Four Baby P staff are sacked for gross misconduct
Thursday 30 April 2009
Haringey Council has sacked three managers and a social worker for failings of care in the Baby P case, following a five-month investigation.
Deputy director of children's services Cecilia Hitchen was sacked for a "loss of trust and confidence", while social worker Maria Ward, team manager Gillie Christou, and the head of safeguarding services Clive Preece had all been dismissed for gross misconduct, a Haringey spokesman confirmed.
Baby P, who cannot be named for legal reasons, was 17 months old when he died of injuries inflicted by his mother, her boyfriend and another man in August 2007. He had suffered more than 50 injuries despite receiving 60 visits from social workers, doctors and police over eight months. All three are due to be sentenced at a later date.
A fifth person, social worker Sylvia Henry, had no action taken against her as there was no case to answer, the council found.
Baby P came to the attention of police when he was taken to Whittington Hospital, north London, with bruises on his head, nose, chest and right shoulder.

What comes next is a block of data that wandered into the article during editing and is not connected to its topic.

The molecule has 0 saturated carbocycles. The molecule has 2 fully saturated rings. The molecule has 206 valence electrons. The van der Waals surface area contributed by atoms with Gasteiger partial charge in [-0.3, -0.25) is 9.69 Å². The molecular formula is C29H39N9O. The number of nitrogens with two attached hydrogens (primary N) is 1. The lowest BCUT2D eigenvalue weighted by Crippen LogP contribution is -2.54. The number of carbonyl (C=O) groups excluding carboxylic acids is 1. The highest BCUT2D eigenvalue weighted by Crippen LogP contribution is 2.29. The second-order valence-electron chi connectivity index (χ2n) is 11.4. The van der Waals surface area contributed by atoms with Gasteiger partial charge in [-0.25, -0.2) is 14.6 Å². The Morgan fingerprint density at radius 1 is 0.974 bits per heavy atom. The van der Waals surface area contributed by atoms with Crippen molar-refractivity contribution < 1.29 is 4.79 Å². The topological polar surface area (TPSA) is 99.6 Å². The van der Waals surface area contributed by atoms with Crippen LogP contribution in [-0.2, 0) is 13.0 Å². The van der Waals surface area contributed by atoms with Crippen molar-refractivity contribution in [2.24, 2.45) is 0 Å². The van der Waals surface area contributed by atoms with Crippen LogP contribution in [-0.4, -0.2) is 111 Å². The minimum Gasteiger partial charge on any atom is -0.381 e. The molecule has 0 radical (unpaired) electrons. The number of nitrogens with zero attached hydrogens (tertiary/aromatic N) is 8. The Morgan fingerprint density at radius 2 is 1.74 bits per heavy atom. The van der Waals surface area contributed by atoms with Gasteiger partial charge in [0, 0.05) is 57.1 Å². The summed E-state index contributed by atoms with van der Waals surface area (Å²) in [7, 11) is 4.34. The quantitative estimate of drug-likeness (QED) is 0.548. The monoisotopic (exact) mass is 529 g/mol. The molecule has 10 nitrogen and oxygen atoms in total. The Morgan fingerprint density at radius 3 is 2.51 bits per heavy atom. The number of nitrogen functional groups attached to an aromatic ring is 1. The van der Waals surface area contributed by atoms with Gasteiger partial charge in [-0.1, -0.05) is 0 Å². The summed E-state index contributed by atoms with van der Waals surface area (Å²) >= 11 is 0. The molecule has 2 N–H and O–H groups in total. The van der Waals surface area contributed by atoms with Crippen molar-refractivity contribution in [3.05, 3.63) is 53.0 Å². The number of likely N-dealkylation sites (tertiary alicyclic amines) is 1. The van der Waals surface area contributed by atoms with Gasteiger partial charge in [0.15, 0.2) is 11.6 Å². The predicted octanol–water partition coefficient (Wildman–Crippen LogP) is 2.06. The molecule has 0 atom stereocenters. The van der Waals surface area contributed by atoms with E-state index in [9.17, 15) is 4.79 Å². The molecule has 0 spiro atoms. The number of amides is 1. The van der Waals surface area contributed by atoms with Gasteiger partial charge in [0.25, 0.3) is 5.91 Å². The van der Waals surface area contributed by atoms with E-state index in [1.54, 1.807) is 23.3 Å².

A 15-page executive summary of the Baby P serious-case review was published in November. It was widely discredited after it emerged that Sharon Shoesmith, Haringey's director of children's services, had chaired the review. Another has been since been commissioned. Ms Shoesmith was sacked last December following a damning report into the services provided by the north London council. Shortly afterwards it opened the investigation into the case of the staff involved. Two doctors who treated Baby P have also been suspended from practice by the General Medical Council – the family GP Dr Jerome Ikwueke and Dr Sabah Al-Zayyat.
Lord Laming's review of child welfare services in England reported back on 12 March, attacking public bodies for failing to implement recommendations made six years before.
Lynne Featherstone, the Liberal Democrat MP whose constituency covers Haringey, said: "If it took five months that's a lot of taxpayers' money, but at least in the future children will be safeguarded."
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